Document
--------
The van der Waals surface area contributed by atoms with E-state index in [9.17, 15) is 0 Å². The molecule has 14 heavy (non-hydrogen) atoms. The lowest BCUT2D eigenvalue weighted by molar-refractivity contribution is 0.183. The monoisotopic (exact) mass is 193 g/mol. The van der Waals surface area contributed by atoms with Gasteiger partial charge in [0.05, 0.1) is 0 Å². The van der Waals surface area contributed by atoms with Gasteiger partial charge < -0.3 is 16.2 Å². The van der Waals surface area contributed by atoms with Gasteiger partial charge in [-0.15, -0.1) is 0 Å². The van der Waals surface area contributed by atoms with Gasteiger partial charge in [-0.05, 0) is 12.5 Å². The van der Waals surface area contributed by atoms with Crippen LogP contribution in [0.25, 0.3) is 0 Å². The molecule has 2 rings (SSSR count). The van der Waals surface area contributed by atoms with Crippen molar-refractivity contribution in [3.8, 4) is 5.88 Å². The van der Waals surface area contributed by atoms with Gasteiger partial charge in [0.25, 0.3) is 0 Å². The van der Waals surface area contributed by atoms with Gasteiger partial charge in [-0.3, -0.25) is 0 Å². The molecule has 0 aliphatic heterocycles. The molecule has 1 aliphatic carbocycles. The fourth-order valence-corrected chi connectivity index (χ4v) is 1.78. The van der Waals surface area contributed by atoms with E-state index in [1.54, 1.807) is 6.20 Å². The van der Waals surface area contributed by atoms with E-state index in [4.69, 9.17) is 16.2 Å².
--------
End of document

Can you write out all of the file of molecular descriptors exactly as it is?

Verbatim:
The van der Waals surface area contributed by atoms with E-state index in [9.17, 15) is 0 Å². The molecule has 14 heavy (non-hydrogen) atoms. The lowest BCUT2D eigenvalue weighted by molar-refractivity contribution is 0.183. The monoisotopic (exact) mass is 193 g/mol. The van der Waals surface area contributed by atoms with Gasteiger partial charge in [0.05, 0.1) is 0 Å². The van der Waals surface area contributed by atoms with Gasteiger partial charge < -0.3 is 16.2 Å². The van der Waals surface area contributed by atoms with Gasteiger partial charge in [-0.15, -0.1) is 0 Å². The van der Waals surface area contributed by atoms with Gasteiger partial charge in [-0.05, 0) is 12.5 Å². The van der Waals surface area contributed by atoms with Crippen LogP contribution in [0.25, 0.3) is 0 Å². The molecule has 2 rings (SSSR count). The van der Waals surface area contributed by atoms with Crippen molar-refractivity contribution in [3.8, 4) is 5.88 Å². The van der Waals surface area contributed by atoms with Gasteiger partial charge in [0.25, 0.3) is 0 Å². The van der Waals surface area contributed by atoms with Gasteiger partial charge in [-0.3, -0.25) is 0 Å². The molecule has 0 aliphatic heterocycles. The molecule has 1 aliphatic carbocycles. The fourth-order valence-corrected chi connectivity index (χ4v) is 1.78. The van der Waals surface area contributed by atoms with E-state index in [1.54, 1.807) is 6.20 Å². The van der Waals surface area contributed by atoms with E-state index in [4.69, 9.17) is 16.2 Å².